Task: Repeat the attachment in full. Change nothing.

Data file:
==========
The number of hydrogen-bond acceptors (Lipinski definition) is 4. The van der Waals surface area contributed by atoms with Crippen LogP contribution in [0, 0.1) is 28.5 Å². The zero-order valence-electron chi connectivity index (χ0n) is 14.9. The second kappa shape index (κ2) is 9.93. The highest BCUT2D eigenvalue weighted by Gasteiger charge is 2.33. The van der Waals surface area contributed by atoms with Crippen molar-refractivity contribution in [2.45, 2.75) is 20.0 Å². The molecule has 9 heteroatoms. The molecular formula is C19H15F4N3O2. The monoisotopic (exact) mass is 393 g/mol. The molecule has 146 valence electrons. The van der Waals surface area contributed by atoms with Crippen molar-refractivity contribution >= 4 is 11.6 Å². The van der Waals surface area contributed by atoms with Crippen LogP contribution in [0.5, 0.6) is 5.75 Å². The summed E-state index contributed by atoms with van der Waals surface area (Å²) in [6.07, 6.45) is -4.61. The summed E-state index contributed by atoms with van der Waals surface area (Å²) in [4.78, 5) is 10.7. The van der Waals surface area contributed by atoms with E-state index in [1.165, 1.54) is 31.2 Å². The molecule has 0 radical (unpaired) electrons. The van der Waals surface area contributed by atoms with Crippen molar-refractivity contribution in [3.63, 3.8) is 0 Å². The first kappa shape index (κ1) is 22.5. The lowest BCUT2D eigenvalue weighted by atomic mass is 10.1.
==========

The number of hydrogen-bond acceptors (Lipinski definition) is 4. The van der Waals surface area contributed by atoms with Crippen LogP contribution in [0, 0.1) is 28.5 Å². The zero-order valence-electron chi connectivity index (χ0n) is 14.9. The second kappa shape index (κ2) is 9.93. The highest BCUT2D eigenvalue weighted by Gasteiger charge is 2.33. The van der Waals surface area contributed by atoms with Crippen molar-refractivity contribution in [2.45, 2.75) is 20.0 Å². The molecule has 9 heteroatoms. The molecular formula is C19H15F4N3O2. The monoisotopic (exact) mass is 393 g/mol. The molecule has 146 valence electrons. The van der Waals surface area contributed by atoms with Crippen molar-refractivity contribution >= 4 is 11.6 Å². The van der Waals surface area contributed by atoms with Crippen LogP contribution in [0.5, 0.6) is 5.75 Å². The summed E-state index contributed by atoms with van der Waals surface area (Å²) in [6.07, 6.45) is -4.61. The summed E-state index contributed by atoms with van der Waals surface area (Å²) in [4.78, 5) is 10.7. The van der Waals surface area contributed by atoms with E-state index in [1.165, 1.54) is 31.2 Å². The molecule has 0 radical (unpaired) electrons. The van der Waals surface area contributed by atoms with Crippen molar-refractivity contribution in [3.63, 3.8) is 0 Å². The first kappa shape index (κ1) is 22.5. The lowest BCUT2D eigenvalue weighted by atomic mass is 10.1.